|4/19/2014 11:47:00 AM|
Father Bill Beauchamp: The 19th Man
|Fr. Bill Beauchamp|
Brian DoyleHere are some things to know about Father Bill Beauchamp, who will stop being the University of Portland’s 19th president in May, after 10 years of being a quietly fine president.
For the Catholic Sentinel
There are two types of things to know about his ten years as the boss of the bluff – things that you can see and measure and count, and things that you feel and sense and realize happened hardly without a ripple, big as they were.
Some of those first sort of things are brick things, like two new residence halls, and a new bell tower, and vast epic renovations of old shaggy buildings. Some are cool numerical things, like the fact that applications to the University tripled during his presidency, and the University led all its peers in America in Fulbright grants, and Peace Corps volunteers, and student community service hours, and entrepreneurship programs, and acquiring riverfront property that used to be so fouled with chemicals and creosote that your eyes watered when you walked across it but which will soon enough be a clean lovely redolent green space on one of the great rivers in the West in one of the great cities of the West.
One of the smallest universities in the NCAA’s top college division won a national title in soccer. The University won 21 West Coast titles while he was president. We lost count of athletic and academic All-Americans; last I heard it was fifty. We annually won the bang for the buck award among all Oregon universities. We lost count of visitors who had won the Nobel Peace Prize; last I counted it was four. We raised about $250 million from donors who invested in the University’s work and idea, more than any other college in the Northwest during those years.
These are good things, great things, laudable things, excellent news release fodder, great sales pitches, terrific outcome assessment. I celebrate them, I savor them, I am delighted by them, for I go back more than twenty years, and I remember times when such things were unimaginably far out of reach and dreaming.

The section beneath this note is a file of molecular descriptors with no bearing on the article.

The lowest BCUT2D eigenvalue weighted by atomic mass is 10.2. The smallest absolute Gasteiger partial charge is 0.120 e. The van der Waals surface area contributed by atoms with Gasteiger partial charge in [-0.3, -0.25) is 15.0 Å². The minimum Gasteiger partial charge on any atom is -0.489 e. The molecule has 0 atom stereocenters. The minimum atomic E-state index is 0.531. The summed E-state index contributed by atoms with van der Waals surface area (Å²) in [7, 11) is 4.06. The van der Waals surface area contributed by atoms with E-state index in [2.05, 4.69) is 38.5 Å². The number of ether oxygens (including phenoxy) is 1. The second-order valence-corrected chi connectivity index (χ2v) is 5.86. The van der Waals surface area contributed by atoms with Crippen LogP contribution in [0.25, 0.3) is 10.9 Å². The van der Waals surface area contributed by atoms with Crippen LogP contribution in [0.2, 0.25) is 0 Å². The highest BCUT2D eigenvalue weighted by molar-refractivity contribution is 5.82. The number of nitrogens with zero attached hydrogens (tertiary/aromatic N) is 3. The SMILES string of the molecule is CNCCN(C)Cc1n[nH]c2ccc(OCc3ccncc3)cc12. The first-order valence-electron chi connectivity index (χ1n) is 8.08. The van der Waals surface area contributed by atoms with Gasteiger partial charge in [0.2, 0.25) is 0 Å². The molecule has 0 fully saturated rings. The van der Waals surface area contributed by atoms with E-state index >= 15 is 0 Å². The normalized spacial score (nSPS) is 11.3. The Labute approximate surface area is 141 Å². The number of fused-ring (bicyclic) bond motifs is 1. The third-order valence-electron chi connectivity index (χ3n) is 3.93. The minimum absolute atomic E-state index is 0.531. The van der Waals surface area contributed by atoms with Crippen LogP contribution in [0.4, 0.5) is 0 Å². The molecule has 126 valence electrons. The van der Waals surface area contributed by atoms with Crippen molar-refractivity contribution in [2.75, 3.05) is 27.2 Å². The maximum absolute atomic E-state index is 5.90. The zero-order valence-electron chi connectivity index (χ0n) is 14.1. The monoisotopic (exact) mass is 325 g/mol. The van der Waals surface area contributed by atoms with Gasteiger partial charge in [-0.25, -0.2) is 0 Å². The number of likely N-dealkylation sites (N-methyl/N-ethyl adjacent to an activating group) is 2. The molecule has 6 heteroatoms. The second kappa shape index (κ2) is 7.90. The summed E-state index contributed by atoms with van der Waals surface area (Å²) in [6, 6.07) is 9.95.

But I might suggest that what you really ought to know about Father Bill Beauchamp, about his presidency, are the quiet subtle things – things that really changed the University in remarkable ways. Things like how under his direction we grew ever more open as a Catholic university, at a time when we could easily have become rigorous and defensive and frightened of swift social and cultural change. But we didn’t. We welcomed more students and faculty of other faiths and no faiths than ever before. We threw the doors of the big tent open a little more. We grew more confident that people who came to know us would see the sweet mercy and brilliant humility of Catholicism at its best, and become fans and agents for our species of spiritual substance.
Under his direction we grew more confident that our real peer was no other university at all, and that our real ambition was to be the most unusual and innovative small Catholic university in America, one that could, if we worked hard enough, find ways to bring the creative genius of Catholicism, its absorption with the miracle of the moment and the Christ in every heart, with the endless ways to apprehend and celebrate holiness, to every discipline, every audience, every constituency, not merely here on the bluff but in Portland and Oregon and America and abroad.
Under his direction we finally grew up, is what I am trying to say. For many years we were poor and good and hardly anyone knew. Then we were no longer poor and becoming excellent and a few people knew. Now we are stable and confident and we want the world to know. Now, finally, we are good enough to realize that we actually could be a Catholic university of stunning imagination and creativity, one that students and donors flock to so as to share in the energy and community, the spiritual zest and exploration, the defiant attempt to invent ways to solve the worst problems in the world, if we work hard enough, and dream big enough, and recruit enough like-minded friends and agents. Why not? Why not us?
Why not us? – those would be the right words with which to sum up Father Bill Beauchamp’s presidency. He was quiet. He was calm. He never led with a roar or a fist or a shout or a shining turn in a gleaming video clip. But he saw where we could go, and he quietly led and shoved and edged us in that direction, and he never basked in adulation for it, and he never will – he’s a shy man from Detroit, and glitz and hoopla is not his style. But he was very good at his job for ten years, and his excellence will make a difference for a century at Oregon’s most ambitious and innovative Catholic university. That’s a lovely sentence to be able to write. Thank you, Father Bill.
The writer is the editor of Portland Magazine at the University of Portland, and the author most recently of an essay collection called The Thorny Grace of It.
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